An All-Inclusive Vision of Equality vs. It's Not "Safe, Wise, Good; It's a Sin." (Panel Discussion on Constitutional Ammendment to Ban Any Reference to Sexual Preference in Civil Rights Laws)

By Strongheart, Amy Adams Squire; Towers, Art et al. | St. Louis Journalism Review, April 1994 | Go to article overview

An All-Inclusive Vision of Equality vs. It's Not "Safe, Wise, Good; It's a Sin." (Panel Discussion on Constitutional Ammendment to Ban Any Reference to Sexual Preference in Civil Rights Laws)


Strongheart, Amy Adams Squire, Towers, Art, Hendrick, Harold, Messer, Kerry, Carlson, Susan, Thomas, Jim, St. Louis Journalism Review


The attempt to put on a Missouri ballot a constitutional amendment which would keep any reference to sexual preference out of civil rights laws has briefly divided Missourians.

The controversy whether civil rights language should contain protection for gays and lesbians was the topic of a panel discussion at the St. Louis Press Club, March 23, 1994, including Amy Adams Squire Strongheart, St. Louis Post-Dispatch op-ed page columnist; Art Towers, representative of Show-Me Equality; Rev. Harold Hendrick, commentator on KSIV-Radio; Kerry Messer, representative of the Amendment Coalition; Susan Carlson, an attorney who has worked with the American Civil Liberties Union; and Jim Thomas, editor, Gay & Lesbian News Telegraph.

Following are excerpts from their comments.

Strongheart: I am opposed to this amendment for a number of reasons. Periodically, a new group is selected to fill the chair of the outcast or the social menace. Some of the legislative movements help keep certain groups locked out of the rest of society. We lesbians, gays and bisexuals are being targeted for exile from this nation. In November, Missouri will join Washington, California, Arizona, Idaho, Montana, Kentucky and Florida in seeing some type of anti-civil rights initiative against lesbians and gays. We are indeed being exiled from this country on a city-by-city, county-by-county and state-by-state basis. I am opposed to any campaign which paints an entire segment of any community as so dangerous and offensive that enough people say it must be denied the same rights that are granted to every person.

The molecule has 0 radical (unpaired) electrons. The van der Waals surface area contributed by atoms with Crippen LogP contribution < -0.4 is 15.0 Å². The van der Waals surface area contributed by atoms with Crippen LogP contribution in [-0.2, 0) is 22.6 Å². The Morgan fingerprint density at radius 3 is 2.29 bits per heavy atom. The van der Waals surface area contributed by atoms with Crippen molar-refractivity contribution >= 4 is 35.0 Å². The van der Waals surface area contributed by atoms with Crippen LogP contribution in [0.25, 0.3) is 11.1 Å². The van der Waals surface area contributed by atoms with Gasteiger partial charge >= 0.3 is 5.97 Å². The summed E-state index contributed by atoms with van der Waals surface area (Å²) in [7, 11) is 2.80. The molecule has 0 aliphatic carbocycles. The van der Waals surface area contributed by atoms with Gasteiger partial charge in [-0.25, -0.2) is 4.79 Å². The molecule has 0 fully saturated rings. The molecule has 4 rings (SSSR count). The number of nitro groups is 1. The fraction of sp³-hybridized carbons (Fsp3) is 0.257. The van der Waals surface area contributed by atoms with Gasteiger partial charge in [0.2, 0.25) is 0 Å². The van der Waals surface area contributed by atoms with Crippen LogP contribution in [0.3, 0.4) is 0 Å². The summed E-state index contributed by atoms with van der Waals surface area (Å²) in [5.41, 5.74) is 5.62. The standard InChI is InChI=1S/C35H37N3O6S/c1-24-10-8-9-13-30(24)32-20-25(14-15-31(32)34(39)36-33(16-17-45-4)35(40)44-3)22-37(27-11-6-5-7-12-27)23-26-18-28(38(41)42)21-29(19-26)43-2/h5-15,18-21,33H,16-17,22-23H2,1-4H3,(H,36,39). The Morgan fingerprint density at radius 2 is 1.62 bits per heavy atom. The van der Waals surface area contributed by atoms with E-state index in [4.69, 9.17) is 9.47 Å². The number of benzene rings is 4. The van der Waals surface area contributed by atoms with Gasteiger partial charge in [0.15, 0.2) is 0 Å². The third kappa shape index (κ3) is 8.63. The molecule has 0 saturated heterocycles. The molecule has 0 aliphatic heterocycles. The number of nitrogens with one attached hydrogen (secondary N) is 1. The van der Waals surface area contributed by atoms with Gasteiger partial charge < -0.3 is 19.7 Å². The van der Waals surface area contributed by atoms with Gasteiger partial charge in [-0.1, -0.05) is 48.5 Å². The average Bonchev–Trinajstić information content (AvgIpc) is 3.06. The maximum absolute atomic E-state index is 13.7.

Everyone in the United States discriminates against lesbians, gays and bisexuals. [They] are regularly denied having custody of their children, promotion and employment.

The proposed amendment would make discrimination permissible. I am opposed to any campaign that would make violence, bigotry and discrimination the law of the land. I oppose this initiative not only for what it is but also for the manner in which it is being presented to us. It divides our communities along the lines of race and class.

In the midst of economic instability and rising crime,all American citizens are feeling vulnerable and scared. In times like these, people have been all too willing to find a scapegoat. Again the holocaust rears its ugly head as a brutal example of how far humanity can go seeking someone to blame for its social woes. And this is how it begins: by amending constitutions, retracting good laws, making one particular segment of society vulnerable.

In churches and council meetings citizens are being told that if we pass legislation to protect individuals from violence and discrimination, those protected will then have special rights that other citizens do not have. I find this illogical and an affront not only to me but also to women and men who are protected on the basis of sex; blacks and whites who are protected on the basis of race; the disabled who are protected on the basis of their abilities; Christians, Muslims and Jews who are protected on the basis of their religion; Vietnam veterans who are protected on the basis of status as veterans; single people who are protected on the basis of their marital status, and Asian Americans who are protected on the basis of their country of origin. Civil rights laws do not provide special rights. What they do is ensure that all citizens are afforded the same civil rights.

The Coalition has a vision of America that does not include me.

I also have a vision of America that includes not only me but every lesbian, gay, bisexual, transsexual person, every member of the Amendment Coalition and the Traditional Values Coalition, the minority and citizens alliance, every Jew, Christian, Muslim, Buddhist, pagan, atheist in the country, every immigrant, every black, every white every Republican, every Democrat, every Libertarian, every Independent, every woman, man and child. …

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